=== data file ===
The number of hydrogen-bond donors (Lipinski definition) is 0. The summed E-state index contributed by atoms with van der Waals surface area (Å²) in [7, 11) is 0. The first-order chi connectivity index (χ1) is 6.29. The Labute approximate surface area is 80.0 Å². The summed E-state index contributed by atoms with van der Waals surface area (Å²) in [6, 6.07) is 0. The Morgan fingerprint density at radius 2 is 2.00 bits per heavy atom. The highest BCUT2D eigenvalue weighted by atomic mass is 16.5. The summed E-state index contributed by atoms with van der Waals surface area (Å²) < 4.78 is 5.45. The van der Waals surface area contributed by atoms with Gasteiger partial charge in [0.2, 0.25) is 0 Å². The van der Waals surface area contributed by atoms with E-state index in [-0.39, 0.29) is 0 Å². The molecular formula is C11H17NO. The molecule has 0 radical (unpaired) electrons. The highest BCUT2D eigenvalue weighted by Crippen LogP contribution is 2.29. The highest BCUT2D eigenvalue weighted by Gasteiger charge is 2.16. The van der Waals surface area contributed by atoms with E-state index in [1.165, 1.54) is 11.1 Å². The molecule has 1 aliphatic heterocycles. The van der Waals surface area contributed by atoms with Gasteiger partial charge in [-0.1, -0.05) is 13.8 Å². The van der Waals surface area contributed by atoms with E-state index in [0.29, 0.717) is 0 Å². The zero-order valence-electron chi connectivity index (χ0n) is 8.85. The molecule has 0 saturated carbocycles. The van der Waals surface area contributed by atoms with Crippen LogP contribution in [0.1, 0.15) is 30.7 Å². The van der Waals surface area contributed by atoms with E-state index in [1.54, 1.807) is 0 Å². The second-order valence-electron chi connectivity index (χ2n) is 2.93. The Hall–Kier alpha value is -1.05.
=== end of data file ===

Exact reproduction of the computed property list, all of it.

The number of hydrogen-bond donors (Lipinski definition) is 0. The summed E-state index contributed by atoms with van der Waals surface area (Å²) in [7, 11) is 0. The first-order chi connectivity index (χ1) is 6.29. The Labute approximate surface area is 80.0 Å². The summed E-state index contributed by atoms with van der Waals surface area (Å²) in [6, 6.07) is 0. The Morgan fingerprint density at radius 2 is 2.00 bits per heavy atom. The highest BCUT2D eigenvalue weighted by atomic mass is 16.5. The summed E-state index contributed by atoms with van der Waals surface area (Å²) < 4.78 is 5.45. The van der Waals surface area contributed by atoms with Gasteiger partial charge in [0.2, 0.25) is 0 Å². The van der Waals surface area contributed by atoms with E-state index in [-0.39, 0.29) is 0 Å². The molecular formula is C11H17NO. The molecule has 0 radical (unpaired) electrons. The highest BCUT2D eigenvalue weighted by Crippen LogP contribution is 2.29. The highest BCUT2D eigenvalue weighted by Gasteiger charge is 2.16. The van der Waals surface area contributed by atoms with E-state index in [1.165, 1.54) is 11.1 Å². The molecule has 1 aliphatic heterocycles. The van der Waals surface area contributed by atoms with Gasteiger partial charge in [-0.1, -0.05) is 13.8 Å². The van der Waals surface area contributed by atoms with E-state index in [0.29, 0.717) is 0 Å². The zero-order valence-electron chi connectivity index (χ0n) is 8.85. The molecule has 0 saturated carbocycles. The van der Waals surface area contributed by atoms with Crippen LogP contribution in [0.1, 0.15) is 30.7 Å². The van der Waals surface area contributed by atoms with E-state index in [1.54, 1.807) is 0 Å². The second-order valence-electron chi connectivity index (χ2n) is 2.93. The Hall–Kier alpha value is -1.05.